Why to avoid IoT in the workplace and at home

The Internet of Things, commonly referred to as IoT, is a new market popping up that boils down to the idea of connecting everything to the internet, even if it doesn’t need to be. The downside of these devices is that many of them are not secure out of the box and many more are unmaintained. Many of the devices that are showing up on market dont even have a good reason to be connected to the internet.

Exhibit 1: Juicero

Juicero is a cold press juicer, but you cant just put whatever you want into it like a normal juicer. No, you have to buy their prepackaged bags of fruits and vegetables. Even worse, if your internet cuts out it stops working. The only value add to connecting this thing to the internet is that if there was a recall on a package, the Juicero wouldn’t squeeze it. The good news is that if your internet fails, you can just squeeze the juice yourself.

But lets stop talking about how dumb these devices are. They are serious security problems waiting to happen, too.

Exhibit 2: JideTech Onvif 2.4 Wi-Fi Security Camera

Amazon has since taken this camera down from their store, hence the Internet Archive link. This is probably my favorite example and the one I bring up most often when talking about how badly insecure IoT is. This is one of the cameras that make the Mirai botnet the most powerful botnet in the world. Security guru Rob Graham tweeted about buying this camera and watching with WireShark as it was infected very soon after plugging it in. It is vulnerable out of the box and was never patched, hence why amazon stopped selling it. Video

So now we know that IoT devices are worthless and insecure, what about your privacy?

Exhibit 3: Pillsy

Pillsy is a bluetooth enabled pill bottle that reminds you to take your meds. The idea of sharing what medication you take, or how often you forget to take it is a terrible idea. I don’t even want to imagine how much money information like that is worth to health insurers.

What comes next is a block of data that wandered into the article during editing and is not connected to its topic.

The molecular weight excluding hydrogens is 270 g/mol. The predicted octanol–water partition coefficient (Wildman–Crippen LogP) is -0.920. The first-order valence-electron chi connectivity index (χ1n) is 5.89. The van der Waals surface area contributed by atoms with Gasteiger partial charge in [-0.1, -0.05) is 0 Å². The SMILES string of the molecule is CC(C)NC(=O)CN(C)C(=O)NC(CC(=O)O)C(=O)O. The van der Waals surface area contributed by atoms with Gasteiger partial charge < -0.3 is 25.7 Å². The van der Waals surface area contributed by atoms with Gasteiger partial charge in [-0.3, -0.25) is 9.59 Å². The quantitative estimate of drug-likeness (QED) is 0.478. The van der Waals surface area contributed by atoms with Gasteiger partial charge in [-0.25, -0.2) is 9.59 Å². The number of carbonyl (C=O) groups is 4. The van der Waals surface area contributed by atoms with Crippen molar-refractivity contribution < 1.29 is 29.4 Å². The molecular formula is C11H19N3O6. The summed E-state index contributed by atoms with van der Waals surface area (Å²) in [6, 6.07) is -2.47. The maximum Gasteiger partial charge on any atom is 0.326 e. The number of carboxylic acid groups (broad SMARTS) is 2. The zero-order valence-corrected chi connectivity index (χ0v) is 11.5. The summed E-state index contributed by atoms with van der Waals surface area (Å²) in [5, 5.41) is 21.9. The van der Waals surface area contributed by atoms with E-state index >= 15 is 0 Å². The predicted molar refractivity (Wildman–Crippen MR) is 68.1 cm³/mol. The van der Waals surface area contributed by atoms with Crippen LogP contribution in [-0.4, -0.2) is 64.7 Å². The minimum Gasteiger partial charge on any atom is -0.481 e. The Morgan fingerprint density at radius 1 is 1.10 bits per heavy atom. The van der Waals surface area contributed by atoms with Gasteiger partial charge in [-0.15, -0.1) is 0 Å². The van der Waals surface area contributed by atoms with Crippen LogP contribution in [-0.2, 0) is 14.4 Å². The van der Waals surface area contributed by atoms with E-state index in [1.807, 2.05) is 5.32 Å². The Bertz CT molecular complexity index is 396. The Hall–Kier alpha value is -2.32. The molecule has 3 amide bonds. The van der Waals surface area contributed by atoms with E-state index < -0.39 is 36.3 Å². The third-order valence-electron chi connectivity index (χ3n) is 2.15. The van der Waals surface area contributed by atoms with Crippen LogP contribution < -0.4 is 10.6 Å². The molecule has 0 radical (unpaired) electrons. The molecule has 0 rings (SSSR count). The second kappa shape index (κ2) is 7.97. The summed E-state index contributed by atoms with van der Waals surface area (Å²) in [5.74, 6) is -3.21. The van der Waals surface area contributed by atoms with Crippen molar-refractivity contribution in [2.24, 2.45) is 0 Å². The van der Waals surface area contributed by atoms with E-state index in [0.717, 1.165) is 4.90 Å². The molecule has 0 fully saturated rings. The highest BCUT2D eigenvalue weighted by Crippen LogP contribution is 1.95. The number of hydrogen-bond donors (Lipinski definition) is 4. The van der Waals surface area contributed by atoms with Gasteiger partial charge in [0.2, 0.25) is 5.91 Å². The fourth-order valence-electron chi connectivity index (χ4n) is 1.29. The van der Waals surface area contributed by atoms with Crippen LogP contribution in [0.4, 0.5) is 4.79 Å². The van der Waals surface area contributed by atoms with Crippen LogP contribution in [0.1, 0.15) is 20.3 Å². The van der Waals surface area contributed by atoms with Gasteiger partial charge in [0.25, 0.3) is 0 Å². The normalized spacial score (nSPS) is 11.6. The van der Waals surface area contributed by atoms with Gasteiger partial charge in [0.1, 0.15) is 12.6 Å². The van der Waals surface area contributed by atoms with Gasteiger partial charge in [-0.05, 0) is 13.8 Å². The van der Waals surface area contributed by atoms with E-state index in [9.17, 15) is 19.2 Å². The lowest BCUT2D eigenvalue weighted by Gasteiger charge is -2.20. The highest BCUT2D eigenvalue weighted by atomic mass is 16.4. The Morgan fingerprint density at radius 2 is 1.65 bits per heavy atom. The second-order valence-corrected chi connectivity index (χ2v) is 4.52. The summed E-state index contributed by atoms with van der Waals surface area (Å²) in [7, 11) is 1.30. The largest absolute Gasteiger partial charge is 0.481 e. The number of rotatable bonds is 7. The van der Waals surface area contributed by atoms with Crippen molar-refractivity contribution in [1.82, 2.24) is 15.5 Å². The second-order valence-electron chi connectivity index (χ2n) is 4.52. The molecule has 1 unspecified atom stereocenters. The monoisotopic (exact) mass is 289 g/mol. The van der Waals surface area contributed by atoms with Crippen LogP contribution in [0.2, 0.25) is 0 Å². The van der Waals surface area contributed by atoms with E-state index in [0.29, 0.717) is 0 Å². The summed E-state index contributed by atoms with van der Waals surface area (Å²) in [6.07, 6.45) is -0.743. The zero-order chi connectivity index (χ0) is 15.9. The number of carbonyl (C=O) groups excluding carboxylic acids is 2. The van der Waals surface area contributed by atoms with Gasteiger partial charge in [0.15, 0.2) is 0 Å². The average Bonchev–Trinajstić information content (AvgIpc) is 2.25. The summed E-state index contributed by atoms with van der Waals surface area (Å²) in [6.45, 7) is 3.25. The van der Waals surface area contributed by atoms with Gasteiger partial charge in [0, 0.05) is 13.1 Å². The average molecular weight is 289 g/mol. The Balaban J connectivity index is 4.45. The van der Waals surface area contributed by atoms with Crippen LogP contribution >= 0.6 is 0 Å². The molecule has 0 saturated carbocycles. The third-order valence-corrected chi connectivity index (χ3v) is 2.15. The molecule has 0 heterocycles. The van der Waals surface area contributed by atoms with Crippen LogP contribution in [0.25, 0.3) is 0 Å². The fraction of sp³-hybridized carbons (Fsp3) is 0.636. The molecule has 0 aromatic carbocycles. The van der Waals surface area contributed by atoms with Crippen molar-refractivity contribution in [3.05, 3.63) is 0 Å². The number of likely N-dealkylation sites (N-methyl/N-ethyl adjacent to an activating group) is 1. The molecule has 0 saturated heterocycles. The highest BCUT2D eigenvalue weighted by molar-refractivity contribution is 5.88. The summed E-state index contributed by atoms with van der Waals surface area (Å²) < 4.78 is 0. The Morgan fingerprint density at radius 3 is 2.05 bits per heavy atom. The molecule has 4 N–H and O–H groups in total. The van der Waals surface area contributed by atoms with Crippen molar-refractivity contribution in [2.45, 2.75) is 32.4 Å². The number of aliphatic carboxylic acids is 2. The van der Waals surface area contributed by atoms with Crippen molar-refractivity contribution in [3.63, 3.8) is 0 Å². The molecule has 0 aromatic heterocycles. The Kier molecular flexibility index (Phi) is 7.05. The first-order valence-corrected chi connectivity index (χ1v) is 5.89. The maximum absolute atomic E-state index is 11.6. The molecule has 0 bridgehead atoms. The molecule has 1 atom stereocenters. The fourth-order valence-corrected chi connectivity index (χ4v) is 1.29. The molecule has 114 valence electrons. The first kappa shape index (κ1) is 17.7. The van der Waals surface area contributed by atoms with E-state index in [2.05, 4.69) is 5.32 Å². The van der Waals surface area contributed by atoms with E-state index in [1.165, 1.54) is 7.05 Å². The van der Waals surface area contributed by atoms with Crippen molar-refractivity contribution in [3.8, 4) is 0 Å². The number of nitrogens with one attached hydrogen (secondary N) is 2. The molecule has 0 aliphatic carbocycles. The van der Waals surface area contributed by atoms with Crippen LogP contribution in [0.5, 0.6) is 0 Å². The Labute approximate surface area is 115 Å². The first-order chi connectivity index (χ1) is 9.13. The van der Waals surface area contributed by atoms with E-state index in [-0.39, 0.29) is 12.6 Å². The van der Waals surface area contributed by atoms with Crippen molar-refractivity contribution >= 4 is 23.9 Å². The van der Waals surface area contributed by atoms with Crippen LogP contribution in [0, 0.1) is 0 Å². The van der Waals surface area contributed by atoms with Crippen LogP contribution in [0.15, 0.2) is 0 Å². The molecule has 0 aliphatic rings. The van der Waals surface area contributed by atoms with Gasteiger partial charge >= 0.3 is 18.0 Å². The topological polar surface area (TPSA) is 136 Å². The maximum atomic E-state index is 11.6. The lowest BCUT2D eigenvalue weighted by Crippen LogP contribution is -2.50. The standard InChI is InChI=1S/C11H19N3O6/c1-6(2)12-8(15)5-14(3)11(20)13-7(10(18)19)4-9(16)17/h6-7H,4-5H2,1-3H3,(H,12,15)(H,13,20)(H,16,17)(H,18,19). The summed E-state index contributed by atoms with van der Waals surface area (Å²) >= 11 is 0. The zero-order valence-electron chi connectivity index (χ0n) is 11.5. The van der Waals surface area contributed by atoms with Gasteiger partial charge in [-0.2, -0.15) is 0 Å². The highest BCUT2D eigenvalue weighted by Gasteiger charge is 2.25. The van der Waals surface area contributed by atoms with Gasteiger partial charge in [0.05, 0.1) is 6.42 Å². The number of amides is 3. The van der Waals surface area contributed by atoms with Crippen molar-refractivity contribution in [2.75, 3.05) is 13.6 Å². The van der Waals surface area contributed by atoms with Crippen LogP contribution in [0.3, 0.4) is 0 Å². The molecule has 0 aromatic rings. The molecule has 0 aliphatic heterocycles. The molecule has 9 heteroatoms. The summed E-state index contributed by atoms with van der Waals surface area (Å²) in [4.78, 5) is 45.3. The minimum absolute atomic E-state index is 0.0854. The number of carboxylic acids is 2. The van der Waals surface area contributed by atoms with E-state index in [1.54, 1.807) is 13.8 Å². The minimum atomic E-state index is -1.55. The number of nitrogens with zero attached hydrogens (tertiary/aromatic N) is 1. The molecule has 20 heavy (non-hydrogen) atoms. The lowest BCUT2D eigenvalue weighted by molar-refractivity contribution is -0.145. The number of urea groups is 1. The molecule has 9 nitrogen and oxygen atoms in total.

This is an expansion on one of the topics in my article on tips for your employees on how to secure a home network.

 

Tips for your employees on how to secure a home network

It has become very common for employees to work from home using company laptops or by working remotely with a home computer. This change can be good for comfort and productivity, but a home network rarely ever reaches the same level of security as a business network. Here are some tips to reduce data risk at home.

  1. Keep everything updated
  2. Dont use IoT (Internet of Things) devices
  3. Use a VPN
  4. Use ad blocking addons
  5. Disable UPnP (Universal Plug and Play) on your router

Keep everything updated

Just because a vulnerability gets patched doesn’t mean that hackers are going to stop trying to use that method of attack. Rather, bad guys rely on victims to leave their electronics unpatched, and try older, still working exploits, even though there is already a fix available. Everything in your house that connected to the internet, weather through a wired or wireless connection should stay as up to date as possible, so that old methods of attack wont work against you.

 

Don’t use IoT devices

It is very common for IoT devices to be highly vulnerable. The most powerful botnet named Mirai is made up of internet connected security cameras designed for home use. If you were to plug a vulnerable camera into your home network, the camera could become infected in less than two minutes and start slurping up all of your internet bandwidth every time it is directed to attack a target. The camera can also be used to spy on you. Other IoT devices are known to have vulnerabilities that put your personal data at risk, such as this kids toy designed to record audio messages, but could be used to snoop on the house, and had no security what so ever on the storage of the recordings.